Canada installs Chinese underwater monitoring devices next to US nuclear submarine base

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One of the Chinese undersea devices off Canada. Photo: Handout

 

  • Ocean Network Canada confirms addition of hi-tech sensors built by Chinese scientists to its marine observatories in Pacific Ocean
  • US state department has ‘nothing to say’ on matter

While the eyes of the world have been on the strategic tussle between Beijing and Washington in the South China Sea, Chinese scientists, with the help of the Canadian authorities, have succeeded in positioning four monitoring devices in waters just 300km (186 miles) off the United States’ Pacific coast. Continue reading

China Could Control the Global Internet After Oct. 1

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ICANN Chairman Steve Crocker speaks during the opening of the ICANN meeting in Singapore on Feb. 9, 2015. The U.S. plan to relinquish control of ICANN opens the door for China to have greater influence over the global internet. (Roslan Rahman/AFP/Getty Images)

 

The handover of ICANN, the body that governs domain name registration, fits into a strategy by the Chinese regime to determine how the Internet is run

In November 2014, Li Yuxiao, a research fellow at the Chinese Academy of Cyberspace, stated, according to the state-run China Daily, “Now is the time for China to realize its responsibilities. If the United States is willing to give up its running of the internet sphere, the question comes as to who will take the baton and how it would be run?”

“We have to first set our goal in cyberspace, and then think about the strategy to take, before moving on to refining our laws,” he said.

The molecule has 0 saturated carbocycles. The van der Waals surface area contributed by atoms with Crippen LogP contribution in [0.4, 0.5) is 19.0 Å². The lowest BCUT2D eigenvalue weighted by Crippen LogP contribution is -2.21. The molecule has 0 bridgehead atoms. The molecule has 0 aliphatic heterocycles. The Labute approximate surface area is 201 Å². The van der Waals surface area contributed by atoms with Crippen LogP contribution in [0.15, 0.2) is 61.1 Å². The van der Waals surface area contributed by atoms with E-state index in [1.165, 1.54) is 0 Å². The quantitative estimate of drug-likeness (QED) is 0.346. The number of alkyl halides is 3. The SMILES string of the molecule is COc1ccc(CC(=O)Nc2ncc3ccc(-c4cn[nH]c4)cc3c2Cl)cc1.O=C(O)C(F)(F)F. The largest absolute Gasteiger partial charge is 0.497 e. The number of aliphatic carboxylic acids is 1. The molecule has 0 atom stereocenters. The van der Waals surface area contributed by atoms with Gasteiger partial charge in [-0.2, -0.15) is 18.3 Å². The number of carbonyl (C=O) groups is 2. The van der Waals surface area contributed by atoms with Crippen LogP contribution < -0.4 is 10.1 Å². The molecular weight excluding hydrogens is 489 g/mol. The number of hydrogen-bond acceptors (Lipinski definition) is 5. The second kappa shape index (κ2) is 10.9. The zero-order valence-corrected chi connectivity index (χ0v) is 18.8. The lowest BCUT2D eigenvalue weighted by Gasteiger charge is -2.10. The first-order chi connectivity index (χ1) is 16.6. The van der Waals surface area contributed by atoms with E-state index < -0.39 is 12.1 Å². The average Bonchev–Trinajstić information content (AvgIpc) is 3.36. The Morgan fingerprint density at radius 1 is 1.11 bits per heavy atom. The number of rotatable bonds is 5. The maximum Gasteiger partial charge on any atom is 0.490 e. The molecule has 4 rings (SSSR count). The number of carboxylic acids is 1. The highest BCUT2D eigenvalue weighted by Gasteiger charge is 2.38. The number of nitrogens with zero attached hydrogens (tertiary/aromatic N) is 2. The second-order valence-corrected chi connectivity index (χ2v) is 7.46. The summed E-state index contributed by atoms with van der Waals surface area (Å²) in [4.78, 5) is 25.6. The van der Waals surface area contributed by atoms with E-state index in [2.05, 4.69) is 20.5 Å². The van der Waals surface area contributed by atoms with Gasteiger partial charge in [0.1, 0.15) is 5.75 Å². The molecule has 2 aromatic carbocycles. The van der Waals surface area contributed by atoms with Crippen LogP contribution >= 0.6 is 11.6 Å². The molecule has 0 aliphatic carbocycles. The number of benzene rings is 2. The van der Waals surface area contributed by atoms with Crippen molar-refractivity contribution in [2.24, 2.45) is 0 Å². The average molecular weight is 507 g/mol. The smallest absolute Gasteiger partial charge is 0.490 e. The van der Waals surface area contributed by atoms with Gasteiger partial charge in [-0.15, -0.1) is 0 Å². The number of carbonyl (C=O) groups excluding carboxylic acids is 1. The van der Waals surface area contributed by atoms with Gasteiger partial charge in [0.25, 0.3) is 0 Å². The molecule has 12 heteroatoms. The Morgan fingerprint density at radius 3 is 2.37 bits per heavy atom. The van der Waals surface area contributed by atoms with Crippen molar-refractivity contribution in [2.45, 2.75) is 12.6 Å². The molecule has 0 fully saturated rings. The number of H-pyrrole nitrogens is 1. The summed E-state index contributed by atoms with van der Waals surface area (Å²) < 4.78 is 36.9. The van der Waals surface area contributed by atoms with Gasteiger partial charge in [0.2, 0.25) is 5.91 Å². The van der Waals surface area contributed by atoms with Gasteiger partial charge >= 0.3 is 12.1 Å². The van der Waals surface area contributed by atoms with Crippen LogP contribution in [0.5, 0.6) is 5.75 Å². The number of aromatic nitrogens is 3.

Li’s comments were in response to news, also in 2014, that the United States would relinquish its remaining federal government control of the internet by ending its contract between the Commerce Department and the Internet Corporation for Assigned Names and Numbers (ICANN), which is scheduled for Oct. 1. Continue reading

Claims to Western Superiority

ELMAU/MOSCOW (Own report) – On the occasion of the G7 summit in Elmau, Bavaria, German government advisors are discussing the significance of the cohesion among the leading western powers. For quite a while, the G7 and G8 have been a sort of global policy “steering committee,” according to a recent analysis published by the German Council on Foreign Relations (DGAP). For the first time in 2008, the global financial crisis compelled the G8 to include other industrial and emerging countries in global consultations in the framework of the G20. By setting the agenda for the G20, the G7 seeks to safeguard its “leadership role” in global policy. At the same time, in Berlin one hears that Russia’s exclusion cannot be permanently advantageous. Since its exclusion, Moscow has become even more engaged in the BRICS alliance. Commenting on BRICS’ aims, experts write that its members are striving to “pit their collective political clout against the North’s claims of its superiority.” In a few weeks, BRICS will decide on operative steps in establishing a New Development Bank. As an alternative to the World Bank, it should become operational by the end of the year. Steps are also planned to undermine the US Dollar’s hegemony.

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China Made Military History Three Times Last Week

Last week, a group of initially unidentified foreign troops disembarked in the Yemeni port city of Aden which is currently under siege by Iran-backed Rebels seeking to capture one of the last remaining major holdouts still controlled by fighters loyal to President Hadi. When the mystery soldiers arrived, the media made the somewhat logical assumption that a Saudi-led ground incursion had indeed begun. Surprisingly, the soldiers turned out to be Chinese and were in Yemen to ensure the safety of more than 200 civilians evacuating the city in an “unprecedented” move that at least according to one Chinese professor, makes China “look really good.” Continue reading